Operation Safe Driver Week is officially here! This Sunday marked the first day of the Commercial Vehicle Safety Alliance’s (CVSA) event. Public safety officials will be paying particular attention to our roadways as part of the weeklong initiative dedicated to keeping drivers across North America safe.
Our roadways have been far less congested and more susceptible to increased vehicle speeding as a result. As such, the CVSA has highlighted speeding as the focus area for this week, although public safety officials will be on the lookout for other hazardous driving behaviors, such as drunk and reckless driving. “As passenger vehicle drivers are limiting their travel to necessary trips and many commercial motor vehicle drivers are busy transporting vital goods to stores, it’s more important than ever to monitor our roadways for safe transport,” said CVSA president, Sergeant John Samis.
To highlight the importance of this week, I’d like to first highlight these North American vehicle safety statistics:
- The U.S.: In 2019, an estimated 38,000 people died in car crashes, and 4.4 million people sustained injuries that required medical attention.
- Mexico: The World Health Organization recently estimated that approximately 17,000 people are killed in road traffic crashes each year.
- Canada: In 2018, the number of fatalities per 100,000 population increased slightly to 5.2.
Factoring in these numbers and our industry’s professional relationship with the road, I want to emphasize that industry leaders can proactively prioritize driver safety. Here are several ways to do so:
Don’t underestimate the value of proper training
In our industry, a small mistake can have huge ramifications. While most commercial motor vehicle drivers practice proper caution on the road, errors are still far too easy to make. The Federal Motor Carrier Safety Administration (FMCSA) recently found that there were approximately 475,000 police-reported crashes involving large trucks in just one year, with 61% of those crashes occurring in rural areas.
While these numbers don’t illustrate which percentage of the truck drivers were responsible for the crashes, the FMCSA recently stressed the significance of proper, consistent training for truck drivers to enhance safety. Often, training is most emphasized at the beginning stage of a truck driver’s professional journey. The problem with this, however, is that truck drivers are in a sector that — from a regulatory, industrial, and technological perspective — is steadily changing. As our industry evolves, so does our awareness of safety.
Further, the right kind of training doesn’t just begin and end with a booklet and pencil. Harvard Business Review recently released an in-depth analysis of the shortcomings of outdated training techniques. In their report, they concluded training programs must have their priorities strategically mapped out ahead of time to ensure that the training will help employees attain the skills and knowledge they need. So, concerning safety training, industry leaders should shape the narrative around how drivers can prioritize their safety on the road.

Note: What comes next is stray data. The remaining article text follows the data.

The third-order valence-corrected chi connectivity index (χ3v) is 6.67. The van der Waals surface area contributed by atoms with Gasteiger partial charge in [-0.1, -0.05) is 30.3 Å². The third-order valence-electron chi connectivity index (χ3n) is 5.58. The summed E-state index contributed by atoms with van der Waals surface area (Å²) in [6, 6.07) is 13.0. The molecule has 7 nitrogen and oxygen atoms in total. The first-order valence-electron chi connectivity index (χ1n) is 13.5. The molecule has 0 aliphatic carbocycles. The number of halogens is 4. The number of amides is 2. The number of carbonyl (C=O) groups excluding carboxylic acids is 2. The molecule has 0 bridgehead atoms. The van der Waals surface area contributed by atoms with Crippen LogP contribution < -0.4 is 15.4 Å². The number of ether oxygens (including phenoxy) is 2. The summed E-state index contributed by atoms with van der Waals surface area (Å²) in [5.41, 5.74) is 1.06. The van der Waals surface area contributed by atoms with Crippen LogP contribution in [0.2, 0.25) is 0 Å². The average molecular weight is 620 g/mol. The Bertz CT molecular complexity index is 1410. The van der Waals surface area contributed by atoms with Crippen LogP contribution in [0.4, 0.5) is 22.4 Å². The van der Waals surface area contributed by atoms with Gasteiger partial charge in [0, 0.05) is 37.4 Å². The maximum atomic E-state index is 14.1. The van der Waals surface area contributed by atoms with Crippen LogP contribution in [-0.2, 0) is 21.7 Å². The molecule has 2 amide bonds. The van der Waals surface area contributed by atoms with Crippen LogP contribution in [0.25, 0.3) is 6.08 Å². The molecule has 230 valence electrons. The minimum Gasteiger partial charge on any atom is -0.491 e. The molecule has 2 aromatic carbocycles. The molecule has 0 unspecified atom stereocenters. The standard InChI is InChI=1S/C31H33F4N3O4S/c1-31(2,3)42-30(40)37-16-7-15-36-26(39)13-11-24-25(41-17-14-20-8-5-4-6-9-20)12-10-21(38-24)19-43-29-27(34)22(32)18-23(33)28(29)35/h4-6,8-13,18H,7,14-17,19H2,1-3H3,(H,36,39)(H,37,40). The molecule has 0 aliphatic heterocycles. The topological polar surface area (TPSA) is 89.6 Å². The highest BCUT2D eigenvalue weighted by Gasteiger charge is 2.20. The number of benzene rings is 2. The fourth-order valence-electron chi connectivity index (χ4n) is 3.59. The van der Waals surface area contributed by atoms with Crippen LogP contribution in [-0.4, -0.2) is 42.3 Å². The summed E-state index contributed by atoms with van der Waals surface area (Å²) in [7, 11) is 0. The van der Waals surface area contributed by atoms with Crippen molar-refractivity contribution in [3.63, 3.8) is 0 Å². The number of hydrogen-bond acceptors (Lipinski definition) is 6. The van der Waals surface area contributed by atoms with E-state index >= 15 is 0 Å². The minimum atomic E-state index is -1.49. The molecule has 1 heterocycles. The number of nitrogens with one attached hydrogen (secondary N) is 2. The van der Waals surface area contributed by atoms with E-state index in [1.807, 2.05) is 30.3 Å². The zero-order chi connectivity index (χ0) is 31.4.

Maintain open communication with drivers
The American Management Association examined how managers can genuinely implement a workplace culture that encourages communication openly and healthily. They emphasized that managers who communicate respectfully, value employee engagement, and build trust with their employees are likely to have the healthiest, most fruitful relationship with their employees.
In our industry, safety and communication go hand in hand. Drivers who don’t feel comfortable communicating with their employers are more likely to place themselves in potentially hazardous situations to meet delivery deadlines and avoid unpleasant, top-down conversations. Leaders who take the empathetic approach and communicate to drivers that their safety is always the foremost priority will likely fare much better in the long run.
Utilize the right solutions
Technology is here to make our lives easier — not more difficult. When truck drivers are using solutions that are not in line with today’s industry expectations, technology is far less beneficial than it usually would be. That’s why you must invest in solutions that can benefit you now and as your business grows.
What that looks like — from a high-level perspective – depends on your business needs. Most companies that rely on truck transportation find immense benefit in video-based solutions that record critical events. A video solution can help protect innocent drivers from potential litigation — which frequently happens as blame for roadside accidents historically falls on truck drivers. Frequently, the right video solution can provide back-office teams with enhanced insight into risky driving behavior, so you can coach drivers and prevent accidents before they happen.
Check out my recent blog post covering the importance of this week and the perils of speeding in our industry. Stay tuned for my final Operation Safe Driver Week blog post coming later this week. Stay safe, drivers!